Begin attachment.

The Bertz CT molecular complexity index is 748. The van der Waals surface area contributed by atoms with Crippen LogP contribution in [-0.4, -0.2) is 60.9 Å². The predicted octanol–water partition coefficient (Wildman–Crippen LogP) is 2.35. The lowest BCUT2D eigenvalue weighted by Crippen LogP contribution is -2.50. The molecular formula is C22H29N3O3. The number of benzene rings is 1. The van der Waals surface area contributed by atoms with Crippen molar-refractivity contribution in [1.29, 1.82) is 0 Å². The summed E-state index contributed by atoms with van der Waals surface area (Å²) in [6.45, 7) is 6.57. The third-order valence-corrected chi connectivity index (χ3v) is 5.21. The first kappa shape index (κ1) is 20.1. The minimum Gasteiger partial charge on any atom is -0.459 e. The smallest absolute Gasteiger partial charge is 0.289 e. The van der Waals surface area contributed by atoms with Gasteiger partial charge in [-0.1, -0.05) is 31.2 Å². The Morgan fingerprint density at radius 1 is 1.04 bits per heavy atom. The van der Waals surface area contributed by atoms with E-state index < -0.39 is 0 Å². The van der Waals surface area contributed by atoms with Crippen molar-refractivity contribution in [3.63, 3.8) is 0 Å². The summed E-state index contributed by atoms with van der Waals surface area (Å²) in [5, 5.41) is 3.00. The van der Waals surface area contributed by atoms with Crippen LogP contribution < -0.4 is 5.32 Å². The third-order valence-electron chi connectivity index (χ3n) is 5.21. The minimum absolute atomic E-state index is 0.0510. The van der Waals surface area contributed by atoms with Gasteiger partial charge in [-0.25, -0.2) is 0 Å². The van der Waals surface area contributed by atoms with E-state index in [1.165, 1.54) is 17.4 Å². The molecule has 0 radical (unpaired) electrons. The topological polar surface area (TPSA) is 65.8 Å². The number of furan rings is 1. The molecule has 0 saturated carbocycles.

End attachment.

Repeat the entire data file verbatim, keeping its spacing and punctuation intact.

The Bertz CT molecular complexity index is 748. The van der Waals surface area contributed by atoms with Crippen LogP contribution in [-0.4, -0.2) is 60.9 Å². The predicted octanol–water partition coefficient (Wildman–Crippen LogP) is 2.35. The lowest BCUT2D eigenvalue weighted by Crippen LogP contribution is -2.50. The molecular formula is C22H29N3O3. The number of benzene rings is 1. The van der Waals surface area contributed by atoms with Crippen molar-refractivity contribution in [1.29, 1.82) is 0 Å². The summed E-state index contributed by atoms with van der Waals surface area (Å²) in [6.45, 7) is 6.57. The third-order valence-corrected chi connectivity index (χ3v) is 5.21. The first kappa shape index (κ1) is 20.1. The minimum Gasteiger partial charge on any atom is -0.459 e. The smallest absolute Gasteiger partial charge is 0.289 e. The van der Waals surface area contributed by atoms with Gasteiger partial charge in [-0.1, -0.05) is 31.2 Å². The Morgan fingerprint density at radius 1 is 1.04 bits per heavy atom. The van der Waals surface area contributed by atoms with E-state index < -0.39 is 0 Å². The van der Waals surface area contributed by atoms with Crippen molar-refractivity contribution in [3.63, 3.8) is 0 Å². The summed E-state index contributed by atoms with van der Waals surface area (Å²) in [5, 5.41) is 3.00. The van der Waals surface area contributed by atoms with Crippen LogP contribution < -0.4 is 5.32 Å². The third-order valence-electron chi connectivity index (χ3n) is 5.21. The minimum absolute atomic E-state index is 0.0510. The van der Waals surface area contributed by atoms with Gasteiger partial charge in [-0.25, -0.2) is 0 Å². The van der Waals surface area contributed by atoms with E-state index in [1.165, 1.54) is 17.4 Å². The molecule has 0 radical (unpaired) electrons. The topological polar surface area (TPSA) is 65.8 Å². The number of furan rings is 1. The molecule has 0 saturated carbocycles.